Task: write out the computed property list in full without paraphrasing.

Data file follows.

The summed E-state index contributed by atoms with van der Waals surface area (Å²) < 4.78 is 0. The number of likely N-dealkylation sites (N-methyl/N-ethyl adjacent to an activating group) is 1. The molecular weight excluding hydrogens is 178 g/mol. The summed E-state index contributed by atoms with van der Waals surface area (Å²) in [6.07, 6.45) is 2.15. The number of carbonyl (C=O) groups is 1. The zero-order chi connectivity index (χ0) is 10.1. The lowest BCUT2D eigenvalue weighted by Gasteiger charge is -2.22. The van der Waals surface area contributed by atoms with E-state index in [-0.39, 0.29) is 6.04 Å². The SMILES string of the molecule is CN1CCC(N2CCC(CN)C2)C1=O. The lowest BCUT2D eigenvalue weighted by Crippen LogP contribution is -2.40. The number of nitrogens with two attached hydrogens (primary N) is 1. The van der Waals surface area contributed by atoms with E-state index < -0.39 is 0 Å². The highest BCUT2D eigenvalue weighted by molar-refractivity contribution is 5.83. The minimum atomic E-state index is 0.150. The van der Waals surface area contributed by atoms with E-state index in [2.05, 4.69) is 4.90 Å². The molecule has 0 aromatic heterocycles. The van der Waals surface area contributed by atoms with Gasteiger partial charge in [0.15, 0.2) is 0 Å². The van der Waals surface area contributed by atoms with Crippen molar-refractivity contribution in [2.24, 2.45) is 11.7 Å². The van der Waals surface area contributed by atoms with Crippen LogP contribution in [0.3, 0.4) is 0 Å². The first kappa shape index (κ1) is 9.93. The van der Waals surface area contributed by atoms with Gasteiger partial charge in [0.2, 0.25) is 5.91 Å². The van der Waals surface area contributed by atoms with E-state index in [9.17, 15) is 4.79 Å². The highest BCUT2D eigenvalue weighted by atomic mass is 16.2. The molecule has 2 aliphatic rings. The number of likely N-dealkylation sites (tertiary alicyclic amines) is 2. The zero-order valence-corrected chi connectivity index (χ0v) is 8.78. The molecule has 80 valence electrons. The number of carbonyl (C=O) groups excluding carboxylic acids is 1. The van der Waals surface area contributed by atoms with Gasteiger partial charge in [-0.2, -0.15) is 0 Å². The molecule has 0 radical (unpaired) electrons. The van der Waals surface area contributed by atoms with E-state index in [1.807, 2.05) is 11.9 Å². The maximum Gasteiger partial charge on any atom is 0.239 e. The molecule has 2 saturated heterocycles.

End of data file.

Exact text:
The summed E-state index contributed by atoms with van der Waals surface area (Å²) < 4.78 is 0. The number of likely N-dealkylation sites (N-methyl/N-ethyl adjacent to an activating group) is 1. The molecular weight excluding hydrogens is 178 g/mol. The summed E-state index contributed by atoms with van der Waals surface area (Å²) in [6.07, 6.45) is 2.15. The number of carbonyl (C=O) groups is 1. The zero-order chi connectivity index (χ0) is 10.1. The lowest BCUT2D eigenvalue weighted by Gasteiger charge is -2.22. The van der Waals surface area contributed by atoms with E-state index in [-0.39, 0.29) is 6.04 Å². The SMILES string of the molecule is CN1CCC(N2CCC(CN)C2)C1=O. The lowest BCUT2D eigenvalue weighted by Crippen LogP contribution is -2.40. The number of nitrogens with two attached hydrogens (primary N) is 1. The van der Waals surface area contributed by atoms with E-state index < -0.39 is 0 Å². The highest BCUT2D eigenvalue weighted by molar-refractivity contribution is 5.83. The minimum atomic E-state index is 0.150. The van der Waals surface area contributed by atoms with E-state index in [2.05, 4.69) is 4.90 Å². The molecule has 0 aromatic heterocycles. The van der Waals surface area contributed by atoms with Gasteiger partial charge in [0.15, 0.2) is 0 Å². The van der Waals surface area contributed by atoms with Crippen molar-refractivity contribution in [2.24, 2.45) is 11.7 Å². The van der Waals surface area contributed by atoms with Crippen LogP contribution in [0.3, 0.4) is 0 Å². The first kappa shape index (κ1) is 9.93. The van der Waals surface area contributed by atoms with Gasteiger partial charge in [0.2, 0.25) is 5.91 Å². The van der Waals surface area contributed by atoms with E-state index in [9.17, 15) is 4.79 Å². The highest BCUT2D eigenvalue weighted by atomic mass is 16.2. The molecule has 2 aliphatic rings. The number of likely N-dealkylation sites (tertiary alicyclic amines) is 2. The zero-order valence-corrected chi connectivity index (χ0v) is 8.78. The molecule has 80 valence electrons. The number of carbonyl (C=O) groups excluding carboxylic acids is 1. The van der Waals surface area contributed by atoms with Gasteiger partial charge in [-0.2, -0.15) is 0 Å². The molecule has 0 radical (unpaired) electrons. The van der Waals surface area contributed by atoms with E-state index in [1.807, 2.05) is 11.9 Å². The maximum Gasteiger partial charge on any atom is 0.239 e. The molecule has 2 saturated heterocycles.